Sheffield climate change activist 'willing to go to prison' over M25 protests
A Sheffield climate change activist who has been taking part in the M25 barricade protests has said he is ‘willing to go to prison’ for his cause.
This comes as the Government has announced its legal action against the protestors, who have been blocking stretches of the M25 over the past week.
Insulate Britain protester Dr Bing Jones, a 68-year-old retired NHS doctor from Nether Green, said the message of insulating homes in Britain was worth the personal risk involved with blocking the M25 – but he denied the group was putting other road users at risk.
Speaking to BBC Radio 4’s PM programme, the Sheffield environmentalist – who protested on the M25 on Monday and has been arrested four times in the past eight days – said: “I accept that I put my life at risk. I don’t really accept that we have put other lives at risk.
“There are traffic jams continually, accidents happen daily, there are roadblocks for roadworks – all sorts of problems like that. The traffic increases and decreases in speed.
“I’m not worried about other people. I am a little bit worried about myself; my wife is very anxious about me.
“But I think it is worth it, I really think it is worth it. I’m willing to sacrifice, I’m willing to go to prison over this because people need to realise – people don’t see the maths.”
He added: “The disruption weighs heavy on me but it is necessary. Insulating houses is by far the most cost-effective means of reducing carbon emissions within the UK and it could bring millions of people out of fuel poverty.”
Today (September 22), it was announced that National Highways wonn an interim injunction to prevent protesters from occupying the M25.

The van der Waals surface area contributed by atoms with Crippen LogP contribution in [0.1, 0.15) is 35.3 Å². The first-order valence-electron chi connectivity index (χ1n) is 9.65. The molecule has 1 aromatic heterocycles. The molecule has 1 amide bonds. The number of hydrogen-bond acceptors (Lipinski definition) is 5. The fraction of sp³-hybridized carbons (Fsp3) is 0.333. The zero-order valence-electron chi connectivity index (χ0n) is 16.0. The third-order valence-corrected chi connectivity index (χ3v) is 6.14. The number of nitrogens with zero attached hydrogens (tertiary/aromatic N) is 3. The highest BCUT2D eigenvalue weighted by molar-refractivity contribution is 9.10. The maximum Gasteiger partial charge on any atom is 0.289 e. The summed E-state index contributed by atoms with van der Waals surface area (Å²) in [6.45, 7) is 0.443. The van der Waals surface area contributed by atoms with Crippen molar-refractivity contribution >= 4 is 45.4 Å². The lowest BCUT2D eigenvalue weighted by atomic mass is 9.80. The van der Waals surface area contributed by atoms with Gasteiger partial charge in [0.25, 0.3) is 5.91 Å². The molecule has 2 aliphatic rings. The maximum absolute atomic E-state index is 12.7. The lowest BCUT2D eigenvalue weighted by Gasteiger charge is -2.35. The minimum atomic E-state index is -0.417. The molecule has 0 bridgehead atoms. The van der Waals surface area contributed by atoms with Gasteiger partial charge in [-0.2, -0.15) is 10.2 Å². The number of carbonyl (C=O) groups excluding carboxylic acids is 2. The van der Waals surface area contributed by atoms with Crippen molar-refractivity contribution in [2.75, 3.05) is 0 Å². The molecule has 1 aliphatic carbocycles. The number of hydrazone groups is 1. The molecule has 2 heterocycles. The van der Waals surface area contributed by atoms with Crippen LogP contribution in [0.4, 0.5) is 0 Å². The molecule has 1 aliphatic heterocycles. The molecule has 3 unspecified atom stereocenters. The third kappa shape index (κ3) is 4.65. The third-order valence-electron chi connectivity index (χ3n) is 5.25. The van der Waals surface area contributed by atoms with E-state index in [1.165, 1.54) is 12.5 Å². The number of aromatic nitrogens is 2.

This means that those who breach the injunction will be in contempt of court and at risk of imprisonment of up to two years and an unlimited fine.
Ministers said they expect the potential punishment will act as ‘a deterrent for anyone thinking of re-joining the disruptive action.’
National Highways intends to return to court to extend the injunction and potentially seek additional powers of arrest.
Transport Secretary Grant Shapps said:“We will not let these demonstrators wreak havoc on our roads, disrupt thousands of people’s journeys and put lives in danger. Not only are they creating more traffic and pollution, they are alienating the public from their own cause.
“Today, we’re taking action, bringing in further measures to stop those taking part in these self-defeating protests, while we continue the work we’re already carrying out to clean up our air and reach net zero.”
Home Secretary, Priti Patel said: “This injunction is an important step in stopping these activists putting lives needlessly at risk on our busy roads.
“Peaceful protest is a cornerstone of our democracy and there will always be space for people to make their voices heard. It cannot be at the expense of public safety.”
Policing Minister, Kit Malthouse said: “These protests have endangered the lives of road users and the police officers who have responded quickly and responsibly.
“The police should be fighting crime in our neighbourhoods, not chasing activists across busy motorways. This is why we are taking this action now and we’ll be working with National Highways on a full injunction.”